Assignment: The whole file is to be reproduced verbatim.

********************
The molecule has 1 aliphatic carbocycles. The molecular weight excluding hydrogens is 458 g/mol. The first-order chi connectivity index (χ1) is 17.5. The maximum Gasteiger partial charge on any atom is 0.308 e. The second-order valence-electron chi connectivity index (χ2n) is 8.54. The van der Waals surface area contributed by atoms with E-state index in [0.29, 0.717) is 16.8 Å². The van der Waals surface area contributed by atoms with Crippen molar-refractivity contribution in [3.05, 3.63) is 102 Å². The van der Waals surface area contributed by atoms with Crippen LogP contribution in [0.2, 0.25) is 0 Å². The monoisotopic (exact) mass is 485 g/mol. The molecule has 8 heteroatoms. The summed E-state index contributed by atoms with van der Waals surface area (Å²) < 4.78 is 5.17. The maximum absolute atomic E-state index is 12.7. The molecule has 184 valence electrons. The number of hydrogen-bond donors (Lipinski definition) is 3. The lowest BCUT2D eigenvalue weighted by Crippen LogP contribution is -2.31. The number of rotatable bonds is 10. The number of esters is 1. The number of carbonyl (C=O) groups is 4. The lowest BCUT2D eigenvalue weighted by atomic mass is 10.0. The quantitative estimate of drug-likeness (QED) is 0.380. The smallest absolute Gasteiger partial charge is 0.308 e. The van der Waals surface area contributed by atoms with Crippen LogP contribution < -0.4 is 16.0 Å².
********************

The molecule has 1 aliphatic carbocycles. The molecular weight excluding hydrogens is 458 g/mol. The first-order chi connectivity index (χ1) is 17.5. The maximum Gasteiger partial charge on any atom is 0.308 e. The second-order valence-electron chi connectivity index (χ2n) is 8.54. The van der Waals surface area contributed by atoms with E-state index in [0.29, 0.717) is 16.8 Å². The van der Waals surface area contributed by atoms with Crippen molar-refractivity contribution in [3.05, 3.63) is 102 Å². The van der Waals surface area contributed by atoms with Crippen LogP contribution in [0.2, 0.25) is 0 Å². The monoisotopic (exact) mass is 485 g/mol. The molecule has 8 heteroatoms. The summed E-state index contributed by atoms with van der Waals surface area (Å²) < 4.78 is 5.17. The maximum absolute atomic E-state index is 12.7. The molecule has 184 valence electrons. The number of hydrogen-bond donors (Lipinski definition) is 3. The lowest BCUT2D eigenvalue weighted by Crippen LogP contribution is -2.31. The number of rotatable bonds is 10. The number of esters is 1. The number of carbonyl (C=O) groups is 4. The lowest BCUT2D eigenvalue weighted by atomic mass is 10.0. The quantitative estimate of drug-likeness (QED) is 0.380. The smallest absolute Gasteiger partial charge is 0.308 e. The van der Waals surface area contributed by atoms with Crippen LogP contribution < -0.4 is 16.0 Å².